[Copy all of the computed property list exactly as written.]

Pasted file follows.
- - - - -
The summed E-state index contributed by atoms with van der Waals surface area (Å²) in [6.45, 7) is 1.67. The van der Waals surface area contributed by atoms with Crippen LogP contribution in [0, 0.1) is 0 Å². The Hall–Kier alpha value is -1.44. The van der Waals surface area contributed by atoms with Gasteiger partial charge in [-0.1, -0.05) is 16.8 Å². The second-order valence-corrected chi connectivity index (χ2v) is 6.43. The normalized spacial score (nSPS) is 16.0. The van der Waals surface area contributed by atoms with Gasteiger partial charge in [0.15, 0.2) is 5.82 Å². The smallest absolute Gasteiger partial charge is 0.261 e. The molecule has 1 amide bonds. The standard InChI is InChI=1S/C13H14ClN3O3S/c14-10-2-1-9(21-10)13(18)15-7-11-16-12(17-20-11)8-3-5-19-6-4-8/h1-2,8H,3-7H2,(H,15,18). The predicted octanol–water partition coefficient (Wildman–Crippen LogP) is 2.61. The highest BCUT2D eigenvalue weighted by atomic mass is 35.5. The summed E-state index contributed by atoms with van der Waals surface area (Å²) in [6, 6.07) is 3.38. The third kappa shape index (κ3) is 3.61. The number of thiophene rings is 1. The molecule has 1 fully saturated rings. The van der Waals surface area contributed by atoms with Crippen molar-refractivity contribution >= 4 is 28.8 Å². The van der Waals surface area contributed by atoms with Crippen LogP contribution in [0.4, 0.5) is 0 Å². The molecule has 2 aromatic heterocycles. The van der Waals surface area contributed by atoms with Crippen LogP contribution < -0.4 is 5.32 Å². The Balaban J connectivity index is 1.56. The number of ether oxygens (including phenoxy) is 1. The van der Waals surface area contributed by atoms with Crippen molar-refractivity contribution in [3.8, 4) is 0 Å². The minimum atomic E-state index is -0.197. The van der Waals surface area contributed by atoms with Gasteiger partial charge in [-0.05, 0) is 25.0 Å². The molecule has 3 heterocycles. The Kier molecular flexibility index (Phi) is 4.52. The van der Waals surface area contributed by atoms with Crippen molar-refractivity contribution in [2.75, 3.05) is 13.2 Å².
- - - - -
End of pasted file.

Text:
The summed E-state index contributed by atoms with van der Waals surface area (Å²) in [6.45, 7) is 1.67. The van der Waals surface area contributed by atoms with Crippen LogP contribution in [0, 0.1) is 0 Å². The Hall–Kier alpha value is -1.44. The van der Waals surface area contributed by atoms with Gasteiger partial charge in [-0.1, -0.05) is 16.8 Å². The second-order valence-corrected chi connectivity index (χ2v) is 6.43. The normalized spacial score (nSPS) is 16.0. The van der Waals surface area contributed by atoms with Gasteiger partial charge in [0.15, 0.2) is 5.82 Å². The smallest absolute Gasteiger partial charge is 0.261 e. The molecule has 1 amide bonds. The standard InChI is InChI=1S/C13H14ClN3O3S/c14-10-2-1-9(21-10)13(18)15-7-11-16-12(17-20-11)8-3-5-19-6-4-8/h1-2,8H,3-7H2,(H,15,18). The predicted octanol–water partition coefficient (Wildman–Crippen LogP) is 2.61. The highest BCUT2D eigenvalue weighted by atomic mass is 35.5. The summed E-state index contributed by atoms with van der Waals surface area (Å²) in [6, 6.07) is 3.38. The third kappa shape index (κ3) is 3.61. The number of thiophene rings is 1. The molecule has 1 fully saturated rings. The van der Waals surface area contributed by atoms with Crippen molar-refractivity contribution >= 4 is 28.8 Å². The van der Waals surface area contributed by atoms with Crippen LogP contribution in [0.4, 0.5) is 0 Å². The molecule has 2 aromatic heterocycles. The van der Waals surface area contributed by atoms with Crippen LogP contribution < -0.4 is 5.32 Å². The Balaban J connectivity index is 1.56. The number of ether oxygens (including phenoxy) is 1. The van der Waals surface area contributed by atoms with Crippen molar-refractivity contribution in [3.8, 4) is 0 Å². The minimum atomic E-state index is -0.197. The van der Waals surface area contributed by atoms with Gasteiger partial charge in [-0.05, 0) is 25.0 Å². The molecule has 3 heterocycles. The Kier molecular flexibility index (Phi) is 4.52. The van der Waals surface area contributed by atoms with Crippen molar-refractivity contribution in [2.75, 3.05) is 13.2 Å².